According to NYU School of Medicine, migraine sufferers who used a smartphone-based progressive muscle relaxation technique at least twice a week experienced fewer headache days per month.
Developed in part by researchers at NYU School of Medicine, the app, called RELAXaHEAD, guides patients through progressive muscle relaxation, or PMR. In this form of behavioural therapy, patients alternately relax and tense different muscle groups to reduce stress and anxiety.
The effectiveness of the app
Published in the journal Nature Digital Medicine, according to the researchers, this study is the first to evaluate the clinical effectiveness of an app for treating migraine, and adding an app to standard therapies, such as oral medications, under the supervision of a doctor.
Study senior investigator and neurologist Mia Minen explains: “Our study offers evidence that patients may pursue behavioural therapy if it is easily accessible, they can do it on their own time, and it is affordable.”
“Clinicians need to rethink their treatment approach to migraine because many of the accepted therapies, although proven to be the current, best course of treatment, aren’t working for all lifestyles.”
Migraine affects over 36 million people in the United States. Primary symptoms include moderate to severe head pain that is often accompanied by nausea and sensitivity to light and sound. Patients are often prescribed drug treatments and behavioural therapy, but do not pursue the therapy even after a doctor’s recommendation because of the expense and inconvenience.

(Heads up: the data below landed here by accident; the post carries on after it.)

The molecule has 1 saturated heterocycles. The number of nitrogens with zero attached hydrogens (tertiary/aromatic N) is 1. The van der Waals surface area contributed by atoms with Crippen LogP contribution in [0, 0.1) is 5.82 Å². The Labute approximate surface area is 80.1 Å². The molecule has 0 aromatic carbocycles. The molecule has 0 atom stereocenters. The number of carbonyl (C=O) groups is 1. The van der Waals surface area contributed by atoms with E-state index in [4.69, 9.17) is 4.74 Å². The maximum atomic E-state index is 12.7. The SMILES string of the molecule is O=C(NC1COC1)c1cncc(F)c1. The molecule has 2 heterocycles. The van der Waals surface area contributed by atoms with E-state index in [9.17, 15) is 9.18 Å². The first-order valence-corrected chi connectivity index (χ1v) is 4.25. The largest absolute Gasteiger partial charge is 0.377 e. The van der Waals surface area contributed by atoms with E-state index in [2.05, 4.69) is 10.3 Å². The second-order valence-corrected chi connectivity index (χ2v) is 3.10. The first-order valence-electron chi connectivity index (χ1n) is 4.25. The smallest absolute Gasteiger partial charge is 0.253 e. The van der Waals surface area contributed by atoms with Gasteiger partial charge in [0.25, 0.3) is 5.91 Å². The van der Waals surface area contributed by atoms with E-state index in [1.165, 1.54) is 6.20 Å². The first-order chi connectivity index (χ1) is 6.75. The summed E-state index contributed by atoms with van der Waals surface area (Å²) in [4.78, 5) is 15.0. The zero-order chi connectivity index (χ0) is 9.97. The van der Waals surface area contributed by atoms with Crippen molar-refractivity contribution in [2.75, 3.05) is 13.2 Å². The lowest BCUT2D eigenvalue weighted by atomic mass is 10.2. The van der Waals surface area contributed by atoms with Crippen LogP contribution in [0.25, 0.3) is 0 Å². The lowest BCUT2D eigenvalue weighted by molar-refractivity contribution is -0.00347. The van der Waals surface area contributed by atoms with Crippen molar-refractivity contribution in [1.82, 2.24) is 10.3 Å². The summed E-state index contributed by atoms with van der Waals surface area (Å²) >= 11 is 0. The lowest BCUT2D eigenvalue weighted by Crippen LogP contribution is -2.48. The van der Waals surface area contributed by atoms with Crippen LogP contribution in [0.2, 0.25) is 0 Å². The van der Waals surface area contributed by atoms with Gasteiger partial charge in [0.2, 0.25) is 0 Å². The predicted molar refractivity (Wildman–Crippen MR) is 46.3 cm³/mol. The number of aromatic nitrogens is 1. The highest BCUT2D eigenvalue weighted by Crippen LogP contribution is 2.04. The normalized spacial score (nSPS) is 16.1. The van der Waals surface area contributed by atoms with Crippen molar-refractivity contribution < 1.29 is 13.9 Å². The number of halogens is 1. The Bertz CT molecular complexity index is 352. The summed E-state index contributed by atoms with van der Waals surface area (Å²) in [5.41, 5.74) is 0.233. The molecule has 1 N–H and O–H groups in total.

To see if an app might increase compliance, the research team analysed app use by 51 confirmed migraine patients at NYU Langone Health, all of whom owned smartphones. Participants were asked to use the app for 90 days and to keep a daily record of the frequency and severity of their headaches, while the app kept track of how long and often patients used PMR.
Study participants, on average, had 13 headache days per month, ranging between four and 31. Thirty-nine percent of patients in the study also reported having anxiety, and 30 percent had depression.
Progressive muscle relaxation therapy
PMR therapy utilising the RELAXaHEAD app dropped to 51% after six weeks, and to 29% after three months. Anticipating a gradual decrease in the use of the app, the authors next plan to identify potential ways to encourage more frequent sessions. They also plan to study the best ways to introduce the app into their clinical practices.
Minen says that taken as a whole, the study results suggest that accessible smartphone technologies “can effectively teach patients lifelong skills needed to manage their migraines.”